Pensacola Sprouts

Local Garden Inspires More Than One Way to Grow

This isn’t your typical garden. Sure, From the Ground Up Community Garden houses plants, but it also educates the public from grade school to adulthood, gives back to the community and offers entertainment under the stars with a unique and beautiful backdrop. 

Located directly below the interstate underpass on North Hayne Street, in downtown Pensacola, this forward-looking greenery took root in 2015, as part of Innisfree Hotels’ corporate responsibility program, The Hive. The idea sprouted when Julian MacQueen, owner of Innisfree Hotels, toured a community farm in Vancouver, British Columbia.

“We decided this would be a great project and much needed in Pensacola,” says Jill Thomas, the company’s chief marketing officer. “So we reached out to Mayor Ashton Hayward and the City of Pensacola and asked if they had a property we could use. 

"They offered us an abandoned community garden in this area, and we revived it.” 

Growing Good Food

Since blossoming, the garden has hosted educational clinics; volunteer hours for children and adults; and poetry, music and movies in the evenings.

The ultimate goal of the garden is to build community, beautify the area and encourage adults and their children to grow their own food. The Innisfree team teaches them how to plant and maintain a vegetable garden in order to reduce their grocery bills, get more exercise, enhance their neighborhood and live healthier lives.

“Making the garden a consistent part of my life is one of the best decisions I have made,” says volunteer Jen Ehrhardt. “I learn something new about plants every time I come to the garden. It is humbling to admit such ignorance, but in turn I have gained a wealth of knowledge that has enriched my life in important ways.” Among them, she says, are gaining lifelong memories with her daughter; taking risks in the kitchen; making healthier choices; and helping bring fresh, local produce to others. She even went back to school to find other ways to teach people the benefits of healthy nutrition. 

The garden also operates as a small CSA (community-supported agriculture). Friends of the Garden has six to eight members who pay a one-time fee to receive fresh produce and access to garden events. Volunteers help harvest and box the produce.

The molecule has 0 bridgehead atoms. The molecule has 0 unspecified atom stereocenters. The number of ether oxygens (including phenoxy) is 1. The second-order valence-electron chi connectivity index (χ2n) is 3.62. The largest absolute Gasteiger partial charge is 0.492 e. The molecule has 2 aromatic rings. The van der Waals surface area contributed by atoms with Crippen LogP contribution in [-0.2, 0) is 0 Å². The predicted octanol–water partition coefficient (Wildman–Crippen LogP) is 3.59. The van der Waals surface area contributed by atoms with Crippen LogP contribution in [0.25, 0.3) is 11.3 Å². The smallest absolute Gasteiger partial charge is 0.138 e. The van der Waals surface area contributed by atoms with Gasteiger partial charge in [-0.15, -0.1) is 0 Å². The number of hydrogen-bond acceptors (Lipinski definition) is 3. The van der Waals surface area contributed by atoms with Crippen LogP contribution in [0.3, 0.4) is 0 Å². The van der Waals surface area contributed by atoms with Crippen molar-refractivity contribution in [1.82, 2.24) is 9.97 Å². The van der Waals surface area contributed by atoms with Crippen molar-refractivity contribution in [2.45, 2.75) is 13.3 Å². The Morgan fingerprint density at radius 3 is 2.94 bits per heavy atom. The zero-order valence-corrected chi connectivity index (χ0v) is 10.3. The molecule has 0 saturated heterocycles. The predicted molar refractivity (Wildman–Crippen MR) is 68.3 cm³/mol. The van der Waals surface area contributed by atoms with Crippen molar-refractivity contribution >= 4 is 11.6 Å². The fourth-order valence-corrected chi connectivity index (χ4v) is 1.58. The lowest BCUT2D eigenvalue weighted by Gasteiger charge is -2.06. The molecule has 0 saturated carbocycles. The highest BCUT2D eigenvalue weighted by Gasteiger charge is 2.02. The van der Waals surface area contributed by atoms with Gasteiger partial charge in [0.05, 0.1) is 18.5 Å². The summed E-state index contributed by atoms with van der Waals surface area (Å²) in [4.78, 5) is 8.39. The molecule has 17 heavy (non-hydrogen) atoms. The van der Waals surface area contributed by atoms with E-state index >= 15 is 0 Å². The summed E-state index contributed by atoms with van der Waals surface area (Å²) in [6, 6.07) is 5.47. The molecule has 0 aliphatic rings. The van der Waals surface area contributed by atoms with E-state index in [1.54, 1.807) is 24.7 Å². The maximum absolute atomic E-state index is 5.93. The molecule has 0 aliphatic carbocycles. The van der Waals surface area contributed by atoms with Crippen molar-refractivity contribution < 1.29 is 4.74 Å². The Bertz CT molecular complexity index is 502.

“It is great for someone who wants to eat fresh organic food and to support the garden but doesn’t have the time or desire to work in a garden,” says lead gardener Jennifer Eubanks. “Mainly I think our members love what we are doing and want to support us.”

Growing Good Students

This isn’t the first time Innisfree Hotels and The Hive grew something beautiful in Pensacola. In 2012, the company became a supportive partner to Dixon School of Arts & Sciences, a private school created to meet the needs of underserved children in Pensacola. In early 2016, a year shy of the opening of From the Ground Up, Eubanks began inviting Dixon students to work in the downtown garden every other week.

Depending on the season, Eubanks says, students and other volunteers may be prepping beds, sowing seeds, mixing soil, creating signs or harvesting. Some students have used the experience to do research, which they presented at the International Science Conference in San Francisco. From the Ground Up is currently raising money for students to travel to Washington D.C. to present garden-related research at the end of this year. 

“Working in the garden gives me hope that I can help sustain plants of my own in the future," says volunteer Mälaren O'Leary, a local high school student.

Growing a Community

Eubanks says she enjoys building community through education, practice and the arts. “Innisfree Hotels supports us, and we then try to sustain ourselves. We do this by hosting music events, classes and donations at events.” Besides benefiting Dixon School of Arts & Sciences, the garden has also hosted fundraisers for Mana Food Pantries.

Garden assistant Andrew Hollingsworth says working in the garden gives community members a sense of belonging and wellness. 

“It teaches me and hopefully others to develop an awareness and sensitivity for living beings, whether it be plant, animal or insect,” he says. “The community garden is a vehicle to share ideas based on a cultural tradition of agriculture. It exposes participants to an essential practice to life and can lead to building relationships and exchange with members of the community. Whether on an intergenerational or interracial level, it gives people an opportunity to work towards a common goal, no matter their cultural background, and to start something new and positive. The garden has the ability to serve as a model for society.”

Or, as Hollingsworth says, “Great things can come if we all pitch in and help one another live better lives.”

Location: 501 N. Hayne St., Pensacola, FL. For more information, including garden hours, how to volunteer and how to donate, visit and click on The Hive.

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